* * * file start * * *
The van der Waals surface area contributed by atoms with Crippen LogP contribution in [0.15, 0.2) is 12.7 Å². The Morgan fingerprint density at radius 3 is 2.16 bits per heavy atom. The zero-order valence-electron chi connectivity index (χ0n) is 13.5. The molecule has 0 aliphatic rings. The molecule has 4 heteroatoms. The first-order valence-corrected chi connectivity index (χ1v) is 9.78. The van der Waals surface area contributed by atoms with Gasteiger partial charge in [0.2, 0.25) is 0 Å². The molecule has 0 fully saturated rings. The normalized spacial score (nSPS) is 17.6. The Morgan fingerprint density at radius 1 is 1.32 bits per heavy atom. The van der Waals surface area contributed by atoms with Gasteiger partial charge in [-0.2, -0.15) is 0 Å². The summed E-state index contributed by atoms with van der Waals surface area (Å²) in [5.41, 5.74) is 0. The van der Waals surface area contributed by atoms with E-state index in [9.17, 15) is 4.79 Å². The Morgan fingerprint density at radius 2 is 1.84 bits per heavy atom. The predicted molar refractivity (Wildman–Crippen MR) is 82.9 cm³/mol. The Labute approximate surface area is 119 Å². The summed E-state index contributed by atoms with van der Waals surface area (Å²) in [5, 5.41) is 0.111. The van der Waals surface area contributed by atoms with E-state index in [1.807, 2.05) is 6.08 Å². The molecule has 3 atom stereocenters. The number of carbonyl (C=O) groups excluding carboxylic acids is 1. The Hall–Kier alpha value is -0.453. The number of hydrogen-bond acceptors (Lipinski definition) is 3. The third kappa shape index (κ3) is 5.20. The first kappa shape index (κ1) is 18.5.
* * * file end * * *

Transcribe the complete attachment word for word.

The van der Waals surface area contributed by atoms with Crippen LogP contribution in [0.15, 0.2) is 12.7 Å². The Morgan fingerprint density at radius 3 is 2.16 bits per heavy atom. The zero-order valence-electron chi connectivity index (χ0n) is 13.5. The molecule has 0 aliphatic rings. The molecule has 4 heteroatoms. The first-order valence-corrected chi connectivity index (χ1v) is 9.78. The van der Waals surface area contributed by atoms with Gasteiger partial charge in [0.2, 0.25) is 0 Å². The molecule has 0 fully saturated rings. The normalized spacial score (nSPS) is 17.6. The Morgan fingerprint density at radius 1 is 1.32 bits per heavy atom. The van der Waals surface area contributed by atoms with Gasteiger partial charge in [-0.2, -0.15) is 0 Å². The summed E-state index contributed by atoms with van der Waals surface area (Å²) in [5.41, 5.74) is 0. The van der Waals surface area contributed by atoms with E-state index in [9.17, 15) is 4.79 Å². The Morgan fingerprint density at radius 2 is 1.84 bits per heavy atom. The predicted molar refractivity (Wildman–Crippen MR) is 82.9 cm³/mol. The Labute approximate surface area is 119 Å². The summed E-state index contributed by atoms with van der Waals surface area (Å²) in [5, 5.41) is 0.111. The van der Waals surface area contributed by atoms with E-state index in [1.807, 2.05) is 6.08 Å². The molecule has 3 atom stereocenters. The number of carbonyl (C=O) groups excluding carboxylic acids is 1. The Hall–Kier alpha value is -0.453. The number of hydrogen-bond acceptors (Lipinski definition) is 3. The third kappa shape index (κ3) is 5.20. The first kappa shape index (κ1) is 18.5.